Wednesday, July 10, 2013

Finding Neverland

I just spent the last 3 days in Cedar City UT attending the Utah Shakespeare Festival. It was awesome! We were able to see Anything Goes (Cheesy old time Broadway classic with sexy tap dancing sailors and such hits as You're the top and I get a kick out of you).

 Love's labour's lost (A Shakespeare comedy/romance with a quartet of gorgeous men and a bevy of lovey ladies to match and such amazing lines as, "They have been at a great feast of languages, and stolen the scraps" and, "Many can brook the weather that love not the wind").

 And my personal favorite, Peter and the Starcatcher (Think of it as the origin story of Peter Pan told in the most wonderfully imaginative way possible). The cast was incredible, particularly the men who played the Captain Hook character, and the one who played the Peter Pan character. I have spoken before about my affinity for Pan, and so imagine my delight when I was able to meet the talented actor who portrayed him and, also to my great delight, discovered that he was a warm and genuine person. 

As an actor, I always appreciate meeting those who live and breathe this crazy world that lies somewhere between real life and make believe, the way I do. I think this is why I enjoyed Peter and the star catcher so much, it embodies so many of the reasons why after all my years of living in the "real world", I still consider the stage my true home.

Perhaps this is also why, in part, I have always identified with the story of Peter Pan. I know a lot of people look down on the Peter character for his utter refusal to grow up....I mean, jeez...we even have an entire complex named after him. But even though you can make the argument that Pan isn't the best role model, I don't choose to look at him, or his story that way.

That's the great thing about art, it's interpretative.

The story of Peter Pan is a metaphor for something many of us seem to have lost. To me, Pan represents that beautiful childlike nature that we all use to have, but have somehow forgotten. This is ironic because it is Neverland that is suppose to make us forget, but it seems to me that this grown up world that we have built is the world that indeed makes us forget who we really are. You see, when we strip away all of the adult parts of us that tell us that we need to be this or that, or do this or that, or that tell us that life is hard and painful....then what are we left with? We are left with that wild and amazing part of us that we once knew when we were young.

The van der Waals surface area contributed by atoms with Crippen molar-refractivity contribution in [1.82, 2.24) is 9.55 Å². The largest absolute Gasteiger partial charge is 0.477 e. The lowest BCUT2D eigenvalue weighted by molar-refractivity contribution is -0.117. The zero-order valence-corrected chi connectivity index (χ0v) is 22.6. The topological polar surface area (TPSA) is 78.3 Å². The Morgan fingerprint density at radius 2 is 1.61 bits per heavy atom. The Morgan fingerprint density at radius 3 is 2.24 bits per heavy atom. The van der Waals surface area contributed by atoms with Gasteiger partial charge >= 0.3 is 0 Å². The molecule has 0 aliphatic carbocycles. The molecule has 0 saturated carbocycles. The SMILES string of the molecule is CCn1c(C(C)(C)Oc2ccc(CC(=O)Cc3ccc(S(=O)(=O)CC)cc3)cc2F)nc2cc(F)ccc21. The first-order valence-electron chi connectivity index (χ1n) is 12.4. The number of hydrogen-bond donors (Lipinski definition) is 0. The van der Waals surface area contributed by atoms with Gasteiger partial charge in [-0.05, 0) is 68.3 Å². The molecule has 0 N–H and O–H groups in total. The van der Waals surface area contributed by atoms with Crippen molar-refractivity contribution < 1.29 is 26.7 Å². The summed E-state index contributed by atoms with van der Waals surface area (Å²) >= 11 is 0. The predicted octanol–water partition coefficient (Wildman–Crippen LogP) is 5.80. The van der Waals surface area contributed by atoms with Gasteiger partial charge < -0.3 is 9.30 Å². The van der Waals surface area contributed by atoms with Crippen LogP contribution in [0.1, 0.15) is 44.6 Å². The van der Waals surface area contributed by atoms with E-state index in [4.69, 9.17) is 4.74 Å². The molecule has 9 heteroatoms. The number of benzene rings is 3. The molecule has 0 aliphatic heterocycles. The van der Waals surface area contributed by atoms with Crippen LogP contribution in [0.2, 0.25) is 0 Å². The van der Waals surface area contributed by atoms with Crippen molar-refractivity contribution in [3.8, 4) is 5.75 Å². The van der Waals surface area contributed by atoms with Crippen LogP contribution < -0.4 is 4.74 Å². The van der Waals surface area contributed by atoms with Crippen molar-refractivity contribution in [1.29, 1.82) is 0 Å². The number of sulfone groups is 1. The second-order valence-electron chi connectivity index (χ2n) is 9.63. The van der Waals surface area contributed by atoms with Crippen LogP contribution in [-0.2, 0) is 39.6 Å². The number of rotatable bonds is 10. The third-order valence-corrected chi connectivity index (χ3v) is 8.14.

True, our bodies must age, but our hearts can remain childlike, full of wanderlust and magic, of fairies and pirates, and of innocence and life.

I think that there is a part of all of us that wishes we could go back to a time when life was more simple, when we still believed that our dreams were possible and we weren't afraid of anything...not even a giant crocodile. This is what Peter is; he is that part of all of us that still wants to believe. The part that wants to believe that fairy dust is real, and that if only we can have enough faith, we can give our dreams wings to fly.

I also believe that this is the reason that no matter how hard I try to "grow up" and be an adult with a "real" job (whatever that means), I am constantly drawn back to the stage. To many, those of use who are drawn to the stage are considered Peter Pans in our own right. They look at how we choose to dedicate our whole lives to a craft that will never make us rich, and more than likely, never gain us any sort of widespread recognition. 

Personally, I have spent the last 10 years of my life torn between what I thought I "should" know...grow up, get a real job, or get married and have 2.5 children and make my life all about my husband and family and church.....and the Pan in me that longed to be brave and chase my dreams.

How many times did I watch as friends and colleagues would follow their own Pan to Neverland, and I would sit by the windowsill because I lacked the faith and the courage to give my dreams wings. I told myself that it was better to stay in the "real world", I told myself that it was the "right" thing to do, and worst of all, I convinced myself that Neverland no longer least..not for me. 

Theater, the stage, performing, THAT is my Neverland.

In my Neverland, anything is possible. In my Neverland, I am fearless. When I am there, when I am on that stage, the world makes sense, and I feel as though I am creating something beautiful. I am helping to bring to life a most wonderful dream, and it's a dream that you can see it in the eyes of the children, and in the faces of those who still remember what it was like to be a child. This is what theater does, it calls for the Pan inside of us all to come out and play. It reminds us that while "reality" can be harsh, we can always escape into our own Neverland. A place where we never have to be afraid to be anything other than exactly who we are. A place where we are safe to dream, and to believe that every lovely thing we have ever hoped for can still be ours.

Neverland, that perfect untouched place where we can be truly free...and where we are finally Home.     

imaged retrieved from

Neverland is calling....Home is calling...and to find that place...that would be a very grand adventure indeed.


  1. The book series "Peter and the Starcatchers" is beyond amazing. One of my all time favorites! I saw that they made it into a stage production at the Tony awards a couple years ago. I can't believe it's in Utah and I missed it! I'm naming my firstborn Peter, in part (we'll tell my husband a very small part) is because I love the story of Peter Pan above all others. I love what you wrote about how he represents belief. I may or may not have been the only kid in 6th grade writing Santa letters simply because I wanted to still believe!

  2. You havent missed it yet. It runs all summer at the Shakespeare festival in Cedar city. A MUST see.